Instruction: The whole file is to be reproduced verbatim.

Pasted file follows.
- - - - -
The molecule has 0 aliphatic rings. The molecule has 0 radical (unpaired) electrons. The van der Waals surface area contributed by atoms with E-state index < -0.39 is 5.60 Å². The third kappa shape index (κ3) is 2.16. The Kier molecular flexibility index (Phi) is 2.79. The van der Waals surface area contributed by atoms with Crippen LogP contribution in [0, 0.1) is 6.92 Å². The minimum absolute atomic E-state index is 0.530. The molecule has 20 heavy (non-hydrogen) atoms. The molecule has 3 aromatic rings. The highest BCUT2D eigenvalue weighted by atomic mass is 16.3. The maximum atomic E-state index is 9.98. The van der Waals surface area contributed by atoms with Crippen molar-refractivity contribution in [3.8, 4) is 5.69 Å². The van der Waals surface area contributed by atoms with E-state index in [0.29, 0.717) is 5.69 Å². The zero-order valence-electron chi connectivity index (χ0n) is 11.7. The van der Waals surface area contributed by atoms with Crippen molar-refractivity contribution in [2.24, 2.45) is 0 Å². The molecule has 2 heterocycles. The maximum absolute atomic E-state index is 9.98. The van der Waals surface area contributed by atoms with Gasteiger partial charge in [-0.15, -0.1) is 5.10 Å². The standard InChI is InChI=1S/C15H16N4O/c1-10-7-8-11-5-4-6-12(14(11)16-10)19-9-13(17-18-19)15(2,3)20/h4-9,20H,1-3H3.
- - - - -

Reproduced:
The molecule has 0 aliphatic rings. The molecule has 0 radical (unpaired) electrons. The van der Waals surface area contributed by atoms with E-state index < -0.39 is 5.60 Å². The third kappa shape index (κ3) is 2.16. The Kier molecular flexibility index (Phi) is 2.79. The van der Waals surface area contributed by atoms with Crippen LogP contribution in [0, 0.1) is 6.92 Å². The minimum absolute atomic E-state index is 0.530. The molecule has 20 heavy (non-hydrogen) atoms. The molecule has 3 aromatic rings. The highest BCUT2D eigenvalue weighted by atomic mass is 16.3. The maximum atomic E-state index is 9.98. The van der Waals surface area contributed by atoms with Crippen molar-refractivity contribution in [3.8, 4) is 5.69 Å². The van der Waals surface area contributed by atoms with E-state index in [0.29, 0.717) is 5.69 Å². The zero-order valence-electron chi connectivity index (χ0n) is 11.7. The van der Waals surface area contributed by atoms with Crippen molar-refractivity contribution in [2.24, 2.45) is 0 Å². The molecule has 2 heterocycles. The maximum absolute atomic E-state index is 9.98. The van der Waals surface area contributed by atoms with Gasteiger partial charge in [-0.15, -0.1) is 5.10 Å². The standard InChI is InChI=1S/C15H16N4O/c1-10-7-8-11-5-4-6-12(14(11)16-10)19-9-13(17-18-19)15(2,3)20/h4-9,20H,1-3H3.